By David Anderson
The Patch wants to “improve the lives of residents.” So play the lottery.
The Lakewood Patch wants you to play the lottery: “What would you do with $245 million?”
Investigation of state-sponsored lotteries generally reveals that “the lottery relies on the poorest and least educated,” reported Lindsay Peterson for The Tampa Tribune, March 5, 2010.
“Studies of lottery spending, including one from the Federal Reserve Bank of St. Louis, show the money comes largely from Social Security, unemployment and other government support,” wrote Peterson.
But the Lakewood Patch declares “we want to be the most trusted . . . resource in your community. We hope (to) strengthen communities and improve the lives of their residents. You can’t truly serve a community unless you provide the help it needs the most.”
So what does the Lakewood Patch, by way of Washington’s Lottery, suggest you do with all that money you might win in keeping with the Patch’s avowed purpose?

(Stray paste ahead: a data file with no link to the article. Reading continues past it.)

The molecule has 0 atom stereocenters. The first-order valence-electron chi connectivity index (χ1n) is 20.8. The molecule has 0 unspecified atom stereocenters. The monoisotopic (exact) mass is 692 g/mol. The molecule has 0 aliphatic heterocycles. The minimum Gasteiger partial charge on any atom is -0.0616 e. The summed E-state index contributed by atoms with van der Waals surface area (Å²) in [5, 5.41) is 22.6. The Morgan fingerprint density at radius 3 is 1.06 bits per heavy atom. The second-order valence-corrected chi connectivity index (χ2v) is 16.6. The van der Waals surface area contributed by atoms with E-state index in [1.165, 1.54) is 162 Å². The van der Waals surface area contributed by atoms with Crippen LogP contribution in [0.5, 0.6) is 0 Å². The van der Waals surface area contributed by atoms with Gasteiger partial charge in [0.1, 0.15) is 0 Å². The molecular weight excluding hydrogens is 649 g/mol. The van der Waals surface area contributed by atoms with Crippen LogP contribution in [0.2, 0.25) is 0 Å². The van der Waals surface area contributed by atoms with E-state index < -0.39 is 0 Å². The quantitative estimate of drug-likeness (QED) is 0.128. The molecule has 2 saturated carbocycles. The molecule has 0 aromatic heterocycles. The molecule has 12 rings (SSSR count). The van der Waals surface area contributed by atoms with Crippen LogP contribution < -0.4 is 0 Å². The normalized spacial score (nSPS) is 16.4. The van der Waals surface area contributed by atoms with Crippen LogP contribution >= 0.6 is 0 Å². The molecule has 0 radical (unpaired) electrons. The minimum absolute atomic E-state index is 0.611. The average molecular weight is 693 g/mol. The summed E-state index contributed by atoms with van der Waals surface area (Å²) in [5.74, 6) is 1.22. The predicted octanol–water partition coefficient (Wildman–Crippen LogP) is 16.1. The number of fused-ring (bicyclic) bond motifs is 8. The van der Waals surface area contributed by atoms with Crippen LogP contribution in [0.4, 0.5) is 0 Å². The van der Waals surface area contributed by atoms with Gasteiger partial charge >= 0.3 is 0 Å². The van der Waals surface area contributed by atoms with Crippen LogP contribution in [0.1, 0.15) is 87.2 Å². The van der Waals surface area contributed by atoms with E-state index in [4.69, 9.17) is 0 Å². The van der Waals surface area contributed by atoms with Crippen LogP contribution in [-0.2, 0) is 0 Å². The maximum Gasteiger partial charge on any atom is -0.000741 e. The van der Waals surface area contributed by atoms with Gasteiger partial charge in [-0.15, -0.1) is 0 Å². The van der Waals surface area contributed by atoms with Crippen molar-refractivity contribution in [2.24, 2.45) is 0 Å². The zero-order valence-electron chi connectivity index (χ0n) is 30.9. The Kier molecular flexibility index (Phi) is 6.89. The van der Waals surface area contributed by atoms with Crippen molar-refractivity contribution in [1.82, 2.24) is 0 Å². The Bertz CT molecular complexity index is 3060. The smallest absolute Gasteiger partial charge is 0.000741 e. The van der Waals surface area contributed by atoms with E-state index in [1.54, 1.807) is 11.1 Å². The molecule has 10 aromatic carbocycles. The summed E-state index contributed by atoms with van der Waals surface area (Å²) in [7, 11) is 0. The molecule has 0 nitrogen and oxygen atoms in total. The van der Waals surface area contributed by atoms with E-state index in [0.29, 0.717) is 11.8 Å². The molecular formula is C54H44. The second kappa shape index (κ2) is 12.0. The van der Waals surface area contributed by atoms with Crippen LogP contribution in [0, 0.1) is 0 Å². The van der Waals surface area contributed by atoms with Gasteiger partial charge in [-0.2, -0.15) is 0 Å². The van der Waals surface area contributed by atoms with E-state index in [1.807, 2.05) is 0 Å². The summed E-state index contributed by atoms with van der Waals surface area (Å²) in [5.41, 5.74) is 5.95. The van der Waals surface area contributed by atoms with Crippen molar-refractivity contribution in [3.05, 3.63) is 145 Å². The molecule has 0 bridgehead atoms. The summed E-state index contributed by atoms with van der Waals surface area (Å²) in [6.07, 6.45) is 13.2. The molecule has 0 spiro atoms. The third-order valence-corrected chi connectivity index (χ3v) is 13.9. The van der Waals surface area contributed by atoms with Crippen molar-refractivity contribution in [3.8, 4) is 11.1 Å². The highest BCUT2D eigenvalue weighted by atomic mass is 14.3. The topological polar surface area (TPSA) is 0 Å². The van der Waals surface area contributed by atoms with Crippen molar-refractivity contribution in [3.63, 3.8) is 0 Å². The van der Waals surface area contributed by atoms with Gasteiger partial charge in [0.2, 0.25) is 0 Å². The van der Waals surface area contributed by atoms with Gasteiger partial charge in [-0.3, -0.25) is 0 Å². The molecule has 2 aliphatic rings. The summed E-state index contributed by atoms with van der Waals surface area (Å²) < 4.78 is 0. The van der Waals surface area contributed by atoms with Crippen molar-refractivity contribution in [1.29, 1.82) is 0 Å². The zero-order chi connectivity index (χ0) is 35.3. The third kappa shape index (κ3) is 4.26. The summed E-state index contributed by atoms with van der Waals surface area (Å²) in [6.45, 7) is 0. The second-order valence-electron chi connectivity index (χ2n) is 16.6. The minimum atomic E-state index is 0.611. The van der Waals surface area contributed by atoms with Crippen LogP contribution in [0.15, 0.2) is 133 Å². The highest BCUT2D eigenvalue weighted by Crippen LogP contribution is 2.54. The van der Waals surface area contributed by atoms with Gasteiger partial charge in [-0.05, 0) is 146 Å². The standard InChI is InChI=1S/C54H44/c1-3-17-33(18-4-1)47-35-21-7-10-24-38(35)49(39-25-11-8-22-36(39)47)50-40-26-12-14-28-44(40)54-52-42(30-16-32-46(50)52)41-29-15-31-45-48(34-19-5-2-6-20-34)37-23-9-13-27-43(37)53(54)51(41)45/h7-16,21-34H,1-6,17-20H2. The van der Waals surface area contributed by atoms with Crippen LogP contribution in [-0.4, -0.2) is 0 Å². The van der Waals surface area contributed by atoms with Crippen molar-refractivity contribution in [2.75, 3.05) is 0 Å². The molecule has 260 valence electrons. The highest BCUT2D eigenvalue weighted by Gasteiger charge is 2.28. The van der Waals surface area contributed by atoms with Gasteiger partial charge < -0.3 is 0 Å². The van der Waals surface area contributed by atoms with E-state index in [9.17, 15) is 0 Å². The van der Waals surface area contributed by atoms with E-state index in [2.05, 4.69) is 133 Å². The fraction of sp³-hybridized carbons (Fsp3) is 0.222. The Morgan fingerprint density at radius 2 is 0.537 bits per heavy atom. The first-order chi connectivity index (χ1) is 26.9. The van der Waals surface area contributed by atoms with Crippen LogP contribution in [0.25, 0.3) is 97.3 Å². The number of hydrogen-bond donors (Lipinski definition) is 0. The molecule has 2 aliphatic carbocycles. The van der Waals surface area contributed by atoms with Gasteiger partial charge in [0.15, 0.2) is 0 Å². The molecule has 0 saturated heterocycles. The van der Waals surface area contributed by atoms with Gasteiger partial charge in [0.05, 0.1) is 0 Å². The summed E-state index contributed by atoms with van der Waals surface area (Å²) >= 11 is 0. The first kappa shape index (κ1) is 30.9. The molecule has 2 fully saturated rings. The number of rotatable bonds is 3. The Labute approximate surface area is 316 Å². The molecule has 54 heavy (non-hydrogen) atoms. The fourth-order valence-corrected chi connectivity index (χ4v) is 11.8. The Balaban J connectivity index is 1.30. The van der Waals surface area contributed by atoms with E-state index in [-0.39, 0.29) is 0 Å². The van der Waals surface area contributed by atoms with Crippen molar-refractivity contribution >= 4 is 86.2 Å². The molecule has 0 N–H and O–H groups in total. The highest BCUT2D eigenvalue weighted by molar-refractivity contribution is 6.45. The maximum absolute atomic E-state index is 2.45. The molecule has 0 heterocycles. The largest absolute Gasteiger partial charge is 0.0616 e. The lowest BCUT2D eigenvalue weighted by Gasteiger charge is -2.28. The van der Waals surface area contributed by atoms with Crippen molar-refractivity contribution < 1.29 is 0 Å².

Help a relative who needs a leg amputation by having a ramp built so she could stay in her own home instead of having to live in a nursing home?
Set up trust funds for your four kids and 23 grandchildren?
Better yet, “remind your children that wealth only comes to those who work”?
Ironically, the same day this “scrimp and save” philosophy of parenting is promoted by financial author Dave Ramsey in the Deseret News, the Lakewood Patch touts the opposite.
Should you win the lottery you could “host a luxury tailgate every week of this year’s football season (up to $15 million each week) for at least 67,000 fans in Seattle.”
Such a foolish promotion is on a par with the lottery’s predation of the more often poor than not.
“Anthony Miyazaki of Florida International University in Miami,” according to Peterson, “has spent more than a decade researching lottery players. He questions whether the state should promote a practice that exploits human weakness.”
Ditto your community newspaper.